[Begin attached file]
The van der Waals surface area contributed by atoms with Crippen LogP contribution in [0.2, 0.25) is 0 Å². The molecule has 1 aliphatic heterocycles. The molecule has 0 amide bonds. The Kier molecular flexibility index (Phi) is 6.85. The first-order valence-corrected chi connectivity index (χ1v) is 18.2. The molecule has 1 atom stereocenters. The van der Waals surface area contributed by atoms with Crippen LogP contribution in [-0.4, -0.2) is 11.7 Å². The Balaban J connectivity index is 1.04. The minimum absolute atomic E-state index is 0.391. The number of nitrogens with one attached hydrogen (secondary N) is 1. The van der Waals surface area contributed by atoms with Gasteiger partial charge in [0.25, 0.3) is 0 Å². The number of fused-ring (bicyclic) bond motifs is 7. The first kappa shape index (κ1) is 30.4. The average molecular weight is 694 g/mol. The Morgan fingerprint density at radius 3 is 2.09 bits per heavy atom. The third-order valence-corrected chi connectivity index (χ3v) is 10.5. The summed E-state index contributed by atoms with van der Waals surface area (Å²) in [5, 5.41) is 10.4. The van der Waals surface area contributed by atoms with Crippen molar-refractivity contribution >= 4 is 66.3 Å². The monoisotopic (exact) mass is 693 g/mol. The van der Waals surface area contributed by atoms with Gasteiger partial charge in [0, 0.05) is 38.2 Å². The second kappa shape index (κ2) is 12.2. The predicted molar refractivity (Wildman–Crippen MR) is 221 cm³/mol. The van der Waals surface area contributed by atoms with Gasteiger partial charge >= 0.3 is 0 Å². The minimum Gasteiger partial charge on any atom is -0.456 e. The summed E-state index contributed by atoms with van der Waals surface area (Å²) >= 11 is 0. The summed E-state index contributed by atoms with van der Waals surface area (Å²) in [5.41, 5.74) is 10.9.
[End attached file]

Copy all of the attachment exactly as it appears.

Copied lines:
The van der Waals surface area contributed by atoms with Crippen LogP contribution in [0.2, 0.25) is 0 Å². The molecule has 1 aliphatic heterocycles. The molecule has 0 amide bonds. The Kier molecular flexibility index (Phi) is 6.85. The first-order valence-corrected chi connectivity index (χ1v) is 18.2. The molecule has 1 atom stereocenters. The van der Waals surface area contributed by atoms with Crippen LogP contribution in [-0.4, -0.2) is 11.7 Å². The Balaban J connectivity index is 1.04. The minimum absolute atomic E-state index is 0.391. The number of nitrogens with one attached hydrogen (secondary N) is 1. The van der Waals surface area contributed by atoms with Gasteiger partial charge in [0.25, 0.3) is 0 Å². The number of fused-ring (bicyclic) bond motifs is 7. The first kappa shape index (κ1) is 30.4. The average molecular weight is 694 g/mol. The Morgan fingerprint density at radius 3 is 2.09 bits per heavy atom. The third-order valence-corrected chi connectivity index (χ3v) is 10.5. The summed E-state index contributed by atoms with van der Waals surface area (Å²) in [5, 5.41) is 10.4. The van der Waals surface area contributed by atoms with Crippen molar-refractivity contribution >= 4 is 66.3 Å². The monoisotopic (exact) mass is 693 g/mol. The van der Waals surface area contributed by atoms with Gasteiger partial charge in [0, 0.05) is 38.2 Å². The second kappa shape index (κ2) is 12.2. The predicted molar refractivity (Wildman–Crippen MR) is 221 cm³/mol. The van der Waals surface area contributed by atoms with Gasteiger partial charge >= 0.3 is 0 Å². The minimum Gasteiger partial charge on any atom is -0.456 e. The summed E-state index contributed by atoms with van der Waals surface area (Å²) >= 11 is 0. The summed E-state index contributed by atoms with van der Waals surface area (Å²) in [5.41, 5.74) is 10.9.